Personal Protective Equipment:
No special personal protective equipment required. Always wash hands before smoking, eating, drinking or using the
toilet.
9. PHYSICAL AND CHEMICAL PROPERTIES
Physical state: Fine powder
Colour: Pale Tan
Odour: Faint
Solubility: Insoluble in water.
Specific Gravity: 0.5 kg/L (bulk density)
Vapour Pressure (20 °C): N App
Flash Point (°C): N App
Melting Point/Range (°C): N Av
10. STABILITY AND REACTIVITY
Chemical stability: Stable under normal conditions of use.
11. TOXICOLOGICAL INFORMATION
No adverse health effects expected if the product is handled in accordance with this Safety Data Sheet and the product
label. Symptoms or effects that may arise if the product is mishandled and overexposure occurs are:
Ingestion: No adverse effects expected.
Eye contact: Exposure to the dust may cause discomfort due to particulate nature. May cause physical irritation to the
eyes.
Skin contact: Contact with skin may result in irritation.
Inhalation: Breathing in dust may result in respiratory irritation.
Long Term Effects:
No adverse effects expected.
Toxicological Data:
No LD50 data available for the product. For active ingredient (1):
Oral LD50 (rat): >1000 mg/kg
12. ECOLOGICAL INFORMATION
Ecotoxicity Avoid contaminating waterways.
Product Name: YATES DIPEL HG BIO-INSECTICIDE
Substance No: 000000020522 Issued: 04/04/2005 Version: 1
Page 3 of 4
Material Safety Data Sheet
13. DISPOSAL CONSIDERATIONS
Disposal methods: Refer to local government authority for disposal recommendations.
14. TRANSPORT INFORMATION
Road and Rail Transport
Not classified as Dangerous Goods by the criteria of the Australian Dangerous Goods Code (ADG Code) for transport by
Road and Rail; NON-DANGEROUS GOODS.
Marine Transport
Not classified as Dangerous Goods by the criteria of the International Maritime Dangerous Goods Code (IMDG Code) for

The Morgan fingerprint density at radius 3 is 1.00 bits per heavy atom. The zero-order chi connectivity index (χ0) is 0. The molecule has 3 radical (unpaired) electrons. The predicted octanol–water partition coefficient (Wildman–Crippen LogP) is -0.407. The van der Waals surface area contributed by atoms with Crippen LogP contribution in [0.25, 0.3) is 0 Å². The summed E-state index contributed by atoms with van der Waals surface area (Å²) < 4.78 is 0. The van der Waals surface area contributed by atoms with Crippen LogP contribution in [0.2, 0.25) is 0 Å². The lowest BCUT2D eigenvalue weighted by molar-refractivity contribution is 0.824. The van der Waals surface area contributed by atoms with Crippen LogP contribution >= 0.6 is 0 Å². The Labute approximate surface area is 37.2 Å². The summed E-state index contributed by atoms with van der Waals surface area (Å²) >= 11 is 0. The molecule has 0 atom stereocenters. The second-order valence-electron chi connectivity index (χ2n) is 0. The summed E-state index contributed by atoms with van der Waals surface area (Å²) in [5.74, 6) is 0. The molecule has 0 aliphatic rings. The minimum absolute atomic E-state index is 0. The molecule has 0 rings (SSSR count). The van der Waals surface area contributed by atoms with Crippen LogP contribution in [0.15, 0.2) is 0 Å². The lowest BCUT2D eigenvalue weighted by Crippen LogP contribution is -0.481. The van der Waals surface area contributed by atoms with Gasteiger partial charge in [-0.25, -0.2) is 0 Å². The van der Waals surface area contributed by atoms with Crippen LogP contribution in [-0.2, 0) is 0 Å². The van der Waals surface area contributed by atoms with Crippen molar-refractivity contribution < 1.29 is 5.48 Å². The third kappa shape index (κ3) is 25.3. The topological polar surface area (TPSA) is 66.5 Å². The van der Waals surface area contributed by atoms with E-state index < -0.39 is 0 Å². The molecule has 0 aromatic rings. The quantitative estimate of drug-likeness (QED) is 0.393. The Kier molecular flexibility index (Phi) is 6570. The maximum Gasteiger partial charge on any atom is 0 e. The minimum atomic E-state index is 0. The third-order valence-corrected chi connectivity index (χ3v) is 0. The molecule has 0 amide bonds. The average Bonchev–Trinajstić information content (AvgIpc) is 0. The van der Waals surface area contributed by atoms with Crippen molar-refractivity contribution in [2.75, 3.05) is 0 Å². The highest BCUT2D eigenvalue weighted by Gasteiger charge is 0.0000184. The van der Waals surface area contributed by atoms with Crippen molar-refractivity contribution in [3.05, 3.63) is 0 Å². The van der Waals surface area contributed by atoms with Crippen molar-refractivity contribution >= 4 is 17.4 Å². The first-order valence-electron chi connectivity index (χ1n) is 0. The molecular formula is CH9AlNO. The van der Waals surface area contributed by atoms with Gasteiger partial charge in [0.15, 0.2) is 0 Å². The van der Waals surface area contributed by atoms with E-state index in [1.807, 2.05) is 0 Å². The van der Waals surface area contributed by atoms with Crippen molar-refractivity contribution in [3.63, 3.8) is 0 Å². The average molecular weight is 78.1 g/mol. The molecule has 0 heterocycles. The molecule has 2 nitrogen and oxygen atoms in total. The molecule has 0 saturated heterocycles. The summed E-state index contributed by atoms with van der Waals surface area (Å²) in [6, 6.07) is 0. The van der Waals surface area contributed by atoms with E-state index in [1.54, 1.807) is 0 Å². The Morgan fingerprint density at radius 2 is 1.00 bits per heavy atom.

transport by sea; NON-DANGEROUS GOODS.
Air Transport
Not classified as Dangerous Goods by the criteria of the International Air Transport Association (IATA) Dangerous Goods
Regulations for transport by air; NON-DANGEROUS GOODS.
15. REGULATORY INFORMATION
Classification: Based on available information, not classified as hazardous according to criteria of ASCC; NONHAZARDOUS
SUBSTANCE.
Poisons Schedule: None allocated.
This product is registered in Australia by the Australian Pesticides & Veterinary Medicines Authority (APVMA).
16. OTHER INFORMATION
(1) Supplier Material Safety Data Sheet; 05/ 2001.
Reason(s) for Issue:
First Issue Primary MSDS
This material safety data sheet has been prepared by SH&E Shared Services, Orica.This MSDS summarises to our best
knowledge at the date of issue, the chemical health and safety hazards of the material and general guidance on how to
safely handle the material in the workplace. Since Orica Limited cannot anticipate or control the conditions under which
the product may be used, each user must, prior to usage, assess and control the risks arising from its use of the material.
If clarification or further information is needed, the user should contact their Orica representative or Orica Limited at the
contact details on page 1. Orica Limited's responsibility for the material as sold is subject to the terms and conditions of
sale, a copy of which is available upon request.
Product Name: YATES DIPEL HG BIO-INSECTICIDE
Substance No: 000000020522 Issued: 04/04/2005 Version: 1
Page 4 of 4


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PostPosted: May 16th, '08, 16:12